Wheel of Fortune host Pat Sajak's online outburst Monday night mocking the idea of man-made climate change is only the latest in his series of off-screen conservative rants, Salon reported.
On Monday, Sajak attacked "global warming alarmists," accusing them of "knowingly misleading for their own ends":
I now believe global warming alarmists are unpatriotic racists knowingly misleading for their own ends. Good night.— Pat Sajak (@patsajak) May 20, 2014
But Sajak also voiced skepticism about global warming as far back as 2007 in a column for the conservative website Human Events, arguing that "a large (and growing) segment" of researchers were doing the same. To date, an overwhelming majority of studies on the matter have concluded that the planet's changing climate patterns are cause for concern.
Sajak, who wrote for the site between 2007 and 2013, expressed similar sarcasm about global warming earlier this month, albeit in slightly more neutral terms:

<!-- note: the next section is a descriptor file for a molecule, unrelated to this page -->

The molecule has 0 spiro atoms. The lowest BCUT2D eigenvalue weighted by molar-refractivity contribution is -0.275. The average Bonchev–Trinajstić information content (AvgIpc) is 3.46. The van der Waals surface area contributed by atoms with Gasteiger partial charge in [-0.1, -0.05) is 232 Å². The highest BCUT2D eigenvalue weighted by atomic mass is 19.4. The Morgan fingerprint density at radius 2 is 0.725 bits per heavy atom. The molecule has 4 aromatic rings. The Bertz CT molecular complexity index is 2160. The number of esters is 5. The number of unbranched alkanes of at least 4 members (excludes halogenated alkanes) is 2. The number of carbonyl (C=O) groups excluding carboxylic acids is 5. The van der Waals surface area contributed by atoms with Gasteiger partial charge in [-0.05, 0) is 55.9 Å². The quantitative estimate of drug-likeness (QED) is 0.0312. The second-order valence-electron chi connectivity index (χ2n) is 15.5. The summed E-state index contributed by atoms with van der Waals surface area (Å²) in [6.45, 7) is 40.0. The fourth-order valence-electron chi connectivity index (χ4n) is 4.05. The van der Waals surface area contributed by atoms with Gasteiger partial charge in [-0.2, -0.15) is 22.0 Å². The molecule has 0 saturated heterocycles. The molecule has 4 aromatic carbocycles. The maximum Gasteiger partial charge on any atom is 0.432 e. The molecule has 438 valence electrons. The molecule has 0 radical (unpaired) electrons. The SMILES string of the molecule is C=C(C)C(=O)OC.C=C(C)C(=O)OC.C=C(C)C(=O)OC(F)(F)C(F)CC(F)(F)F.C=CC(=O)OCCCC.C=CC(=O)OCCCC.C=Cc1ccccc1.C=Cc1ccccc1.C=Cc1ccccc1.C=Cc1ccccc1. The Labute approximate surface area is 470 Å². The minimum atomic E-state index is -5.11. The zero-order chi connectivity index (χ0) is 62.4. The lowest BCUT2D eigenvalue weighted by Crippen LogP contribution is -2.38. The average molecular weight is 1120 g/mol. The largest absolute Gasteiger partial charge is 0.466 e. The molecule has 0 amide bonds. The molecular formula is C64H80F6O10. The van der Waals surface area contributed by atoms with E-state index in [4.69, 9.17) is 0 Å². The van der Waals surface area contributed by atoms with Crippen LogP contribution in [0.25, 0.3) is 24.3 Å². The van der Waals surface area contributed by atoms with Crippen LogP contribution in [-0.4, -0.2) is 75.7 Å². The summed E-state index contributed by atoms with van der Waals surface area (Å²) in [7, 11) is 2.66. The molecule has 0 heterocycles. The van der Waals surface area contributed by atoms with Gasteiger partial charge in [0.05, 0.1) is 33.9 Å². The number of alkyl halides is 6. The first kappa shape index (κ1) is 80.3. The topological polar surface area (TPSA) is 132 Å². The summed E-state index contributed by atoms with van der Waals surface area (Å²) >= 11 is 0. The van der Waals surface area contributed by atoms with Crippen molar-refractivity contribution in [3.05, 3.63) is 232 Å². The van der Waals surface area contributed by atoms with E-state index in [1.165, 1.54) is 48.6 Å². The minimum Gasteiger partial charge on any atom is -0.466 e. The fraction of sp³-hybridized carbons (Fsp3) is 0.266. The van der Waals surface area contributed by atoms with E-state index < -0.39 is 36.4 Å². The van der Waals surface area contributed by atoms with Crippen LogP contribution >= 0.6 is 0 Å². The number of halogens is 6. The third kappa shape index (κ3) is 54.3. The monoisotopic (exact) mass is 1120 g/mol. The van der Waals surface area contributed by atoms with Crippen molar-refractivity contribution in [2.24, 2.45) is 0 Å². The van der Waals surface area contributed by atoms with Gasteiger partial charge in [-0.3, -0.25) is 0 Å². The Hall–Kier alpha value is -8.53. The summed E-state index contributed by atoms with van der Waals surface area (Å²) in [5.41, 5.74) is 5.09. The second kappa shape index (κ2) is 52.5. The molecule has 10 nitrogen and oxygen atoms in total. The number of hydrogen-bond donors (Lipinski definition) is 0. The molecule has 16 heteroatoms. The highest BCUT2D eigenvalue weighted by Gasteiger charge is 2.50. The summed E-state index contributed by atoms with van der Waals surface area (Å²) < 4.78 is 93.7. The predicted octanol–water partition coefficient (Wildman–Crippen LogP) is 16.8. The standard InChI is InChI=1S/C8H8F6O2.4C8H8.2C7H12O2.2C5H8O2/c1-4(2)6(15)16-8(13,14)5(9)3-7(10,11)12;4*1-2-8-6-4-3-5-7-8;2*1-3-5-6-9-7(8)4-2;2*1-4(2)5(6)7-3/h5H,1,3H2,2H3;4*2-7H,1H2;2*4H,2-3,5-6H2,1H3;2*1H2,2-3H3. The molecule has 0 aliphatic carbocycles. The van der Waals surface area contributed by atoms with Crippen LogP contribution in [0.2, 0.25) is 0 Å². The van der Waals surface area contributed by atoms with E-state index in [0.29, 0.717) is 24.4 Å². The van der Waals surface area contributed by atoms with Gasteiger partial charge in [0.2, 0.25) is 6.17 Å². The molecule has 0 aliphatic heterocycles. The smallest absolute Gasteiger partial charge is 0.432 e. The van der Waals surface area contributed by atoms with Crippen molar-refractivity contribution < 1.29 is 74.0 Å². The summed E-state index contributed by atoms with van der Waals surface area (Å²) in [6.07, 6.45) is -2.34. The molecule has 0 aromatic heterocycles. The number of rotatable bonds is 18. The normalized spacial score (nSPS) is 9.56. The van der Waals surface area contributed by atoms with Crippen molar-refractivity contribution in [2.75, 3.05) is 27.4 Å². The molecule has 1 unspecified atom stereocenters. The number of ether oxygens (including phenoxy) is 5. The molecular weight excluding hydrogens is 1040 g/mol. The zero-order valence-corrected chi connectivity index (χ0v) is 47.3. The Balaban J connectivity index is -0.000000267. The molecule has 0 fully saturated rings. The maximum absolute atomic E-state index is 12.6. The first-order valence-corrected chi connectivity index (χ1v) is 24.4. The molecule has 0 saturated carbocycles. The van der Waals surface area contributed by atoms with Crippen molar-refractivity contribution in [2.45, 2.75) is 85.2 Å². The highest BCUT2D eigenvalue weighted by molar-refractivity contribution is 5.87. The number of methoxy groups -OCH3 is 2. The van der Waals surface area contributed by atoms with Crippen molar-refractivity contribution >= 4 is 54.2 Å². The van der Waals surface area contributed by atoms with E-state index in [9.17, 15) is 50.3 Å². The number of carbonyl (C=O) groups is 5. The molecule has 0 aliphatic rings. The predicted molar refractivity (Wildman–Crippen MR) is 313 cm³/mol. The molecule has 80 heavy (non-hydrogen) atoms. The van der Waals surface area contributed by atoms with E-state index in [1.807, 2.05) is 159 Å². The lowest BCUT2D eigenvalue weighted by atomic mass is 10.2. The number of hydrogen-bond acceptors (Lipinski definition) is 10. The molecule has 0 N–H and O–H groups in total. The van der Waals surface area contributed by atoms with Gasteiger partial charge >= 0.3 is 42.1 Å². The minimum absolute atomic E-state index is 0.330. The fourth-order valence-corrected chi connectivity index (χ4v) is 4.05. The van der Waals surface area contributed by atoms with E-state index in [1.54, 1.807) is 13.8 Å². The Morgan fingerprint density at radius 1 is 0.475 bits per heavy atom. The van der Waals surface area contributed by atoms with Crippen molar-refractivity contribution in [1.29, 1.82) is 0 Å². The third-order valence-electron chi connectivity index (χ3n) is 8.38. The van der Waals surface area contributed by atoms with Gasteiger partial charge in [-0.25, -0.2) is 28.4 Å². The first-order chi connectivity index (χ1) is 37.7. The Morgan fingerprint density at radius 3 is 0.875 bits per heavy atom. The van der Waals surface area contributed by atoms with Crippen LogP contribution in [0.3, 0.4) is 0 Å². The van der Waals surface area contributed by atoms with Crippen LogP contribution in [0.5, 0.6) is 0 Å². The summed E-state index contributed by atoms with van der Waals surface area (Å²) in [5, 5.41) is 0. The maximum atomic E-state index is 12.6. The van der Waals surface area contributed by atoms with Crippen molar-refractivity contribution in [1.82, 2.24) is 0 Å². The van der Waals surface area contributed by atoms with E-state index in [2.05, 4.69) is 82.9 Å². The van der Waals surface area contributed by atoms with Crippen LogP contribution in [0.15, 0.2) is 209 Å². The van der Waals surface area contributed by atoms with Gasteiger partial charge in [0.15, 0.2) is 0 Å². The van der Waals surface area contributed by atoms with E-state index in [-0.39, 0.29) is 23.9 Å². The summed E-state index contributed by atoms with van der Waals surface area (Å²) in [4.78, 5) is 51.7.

Very hot weather: "We're all going to die!" Very cold weather: "There's a difference between climate & weather, moron!"— Pat Sajak (@patsajak) May 11, 2014
Earlier today, Sajak downplayed the impact of the New York Times' controversial firing of its first female executive editor, Jill Abramson:
At malls & grocery stores throughout America, everyone's talking about Jill Abramson’s firing from NY Times. Yeah.— Pat Sajak (@patsajak) May 20, 2014
And earlier this month, he, like Ann Coulter, mocked First Lady Michelle Obama for offering her support to the efforts to rescue the scores of kidnapped girls in Nigeria:
Hard to imagine Eleanor Roosevelt holding a sign reading #Don'tInvadeTheRhineland,Adolph— Pat Sajak (@patsajak) May 12, 2014
The Daily Kos reported that Sajak received some pushback from actual climate scientists following his latest anti-science remarks:
.@patsajak Experts from military, health, & insurance agree with overwhelming majority of scientists. Are they also unpatriotic racists? :(— Scott A Mandia (@AGW_Prof) May 20, 2014
Rather than respond to Mandia's question, however, Sajak seemed to retreat:
Sometimes it's fun to poke a stick in a hornets' nest just to hear the buzzing.— Pat Sajak (@patsajak) May 20, 2014